Some of the thinking is correct, but hamstrings don't just imbalance themselves for no's always some other mechanism that they're responding to, unless you had some sort of traumatic injury to that spot.

If you've got big muscle-size-imbalances, then that points towards neurology and big compensation mechanisms.

I've seen the one-leg duck footed things a few times, most of 'em being the hamstring compensation for a lack of stability through the midsection. That's still a shot in the dark though if someone doesn't do an analysis of your body and see what actually going on.

Simply strengthening or stretching the muscle usually just undoing the body's compensatory mechanism, which can lead to more of a mess!

Have someone check out your pelvic biomechanics.

Steven Low 09-21-2010 12:40 PM

Re: Possible cause for foot turned outwards (Steven Low please read).
^^^ +1 that

Arturo Garcia 09-21-2010 01:22 PM

Re: Possible cause for foot turned outwards (Steven Low please read).
Thanks for your input Mike and Steve.

Just to clarify, I don't have "big" muscle-size differences, but there is a tiny difference. This could also be cause of doing bilateral things like squats and deads... I guess if one leg is a little bigger it will stay a little bigger as long as one keeps doing bilateral work, right?

What surprised me was my tennis experience. Recently I played for almost 2 hours and no leg fatigued, but with the coach and all the balls coming at me at both sides randomly, my left leg got tired, the "strong" leg, and not the weak leg. It seems I naturally move using it much more. I definitely need to stick to unilateral movements.

Two years ago they were SO bad, that I just couldn't do them right. Bulgarian split squats, lunges.... I had absolutely no stability whatsoever. I could hardly do single leg romanian deadlifts... unweighed! This all applies to the right leg though, with the left I could do everything, and add weight and it wouldn't be a challenge.

According to some tests, I did have a weak core. Maybe I still do, but I'm using an Ab-wheel and seeing progress. I used to stuff like hanging leg raises but I realized I had very weak abs when my hip was extended (read: body straight). Abs would give in first in ring push-ups, for example, and I can't even do that many push-ups. Pathetic ab strength. I got the ab-wheel and did 5 reps from the knees on the first time. Since the max load is when I'm stretched I feel this is better than timed planks, which were all I had found for the abs in the "body straight" possition. I did 17 reps last week and today I have to do them again, I'm using it on tuesdays, maybe I have progressed a bit, who knows. But your "weak midsection" definitely applied, or applies, to me.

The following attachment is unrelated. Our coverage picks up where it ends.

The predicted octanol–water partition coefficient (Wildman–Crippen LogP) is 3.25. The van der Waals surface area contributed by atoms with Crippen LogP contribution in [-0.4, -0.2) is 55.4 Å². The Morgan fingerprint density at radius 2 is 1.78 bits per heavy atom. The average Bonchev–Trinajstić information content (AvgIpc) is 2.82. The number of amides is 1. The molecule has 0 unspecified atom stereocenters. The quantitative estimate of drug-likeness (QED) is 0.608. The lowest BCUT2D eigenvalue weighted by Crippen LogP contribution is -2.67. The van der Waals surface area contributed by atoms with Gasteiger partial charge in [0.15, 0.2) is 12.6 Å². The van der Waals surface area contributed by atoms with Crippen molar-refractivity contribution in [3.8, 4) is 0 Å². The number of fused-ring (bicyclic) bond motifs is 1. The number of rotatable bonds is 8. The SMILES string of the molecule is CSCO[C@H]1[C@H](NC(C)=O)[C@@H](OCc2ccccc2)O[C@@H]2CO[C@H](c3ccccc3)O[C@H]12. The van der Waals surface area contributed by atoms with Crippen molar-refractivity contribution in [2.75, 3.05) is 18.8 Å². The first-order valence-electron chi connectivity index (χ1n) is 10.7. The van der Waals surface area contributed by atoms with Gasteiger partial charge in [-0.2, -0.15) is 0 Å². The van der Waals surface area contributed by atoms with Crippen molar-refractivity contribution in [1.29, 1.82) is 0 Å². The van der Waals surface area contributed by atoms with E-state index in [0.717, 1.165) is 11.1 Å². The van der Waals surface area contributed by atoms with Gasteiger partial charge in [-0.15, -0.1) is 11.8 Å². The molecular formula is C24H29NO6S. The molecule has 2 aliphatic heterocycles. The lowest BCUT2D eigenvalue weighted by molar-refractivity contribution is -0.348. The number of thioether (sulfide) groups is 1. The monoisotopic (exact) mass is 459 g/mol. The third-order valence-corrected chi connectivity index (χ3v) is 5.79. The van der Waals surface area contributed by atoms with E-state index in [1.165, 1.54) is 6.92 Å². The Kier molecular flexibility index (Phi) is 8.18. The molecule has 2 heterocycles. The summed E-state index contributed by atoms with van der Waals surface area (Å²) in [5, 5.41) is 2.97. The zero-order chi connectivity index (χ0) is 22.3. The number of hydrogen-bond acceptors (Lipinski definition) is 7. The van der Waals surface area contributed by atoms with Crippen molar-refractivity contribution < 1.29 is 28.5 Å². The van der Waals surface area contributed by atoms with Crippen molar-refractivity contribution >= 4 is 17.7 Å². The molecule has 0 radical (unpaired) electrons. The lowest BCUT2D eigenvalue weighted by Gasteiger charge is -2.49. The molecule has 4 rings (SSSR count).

I did go to a phisio therapist once. He had me do x-rays of my pelvis in what he called a "frog" possition and he said I was fine. He measured both legs and said they were equal length as well. He recommended glute strengthening stuff because he said I had weak legs in all the tests he made (to flex the knee, to extend the knee, etc.). But he didn't notice anything abnormal.

But everything is weaker on this right leg, from glutes, to hamstrings, to quads, to foot muscles. But they're all getting better, I even have better balance on that right foot now, I can do lunges and bulgarians and not fail due to balance. I still don't have it as good as in the left leg, but it's improving. Maybe after I loosen the lateral hamstring a bit and strengthen the medial hamstring a bit, it will be even better? these are my hopes. I'm not going to structure a whole routine based on this, just gonna do some low-load drills while focusing on that part of the hamstring and see what it does to me in a period of about a month or two. No big deal. I did this with the glutes and it "woke up" my right glute nicely, although it did take a lot of work!

Don't scare me telling me I'm gonna mess me up! :p:)

Steven Low 09-22-2010 01:42 PM

Re: Possible cause for foot turned outwards (Steven Low please read).
Yeah, just make sure you do everything right.... feet forward... I should probably put that in the shoes and sitting article heh

Paul Shortt 09-23-2010 06:12 AM

Re: Possible cause for foot turned outwards (Steven Low please read).

Originally Posted by Mike Mallory (Post 845912)

I've seen the one-leg duck footed things a few times, most of 'em being the hamstring compensation for a lack of stability through the midsection. That's still a shot in the dark though if someone doesn't do an analysis of your body and see what actually going on.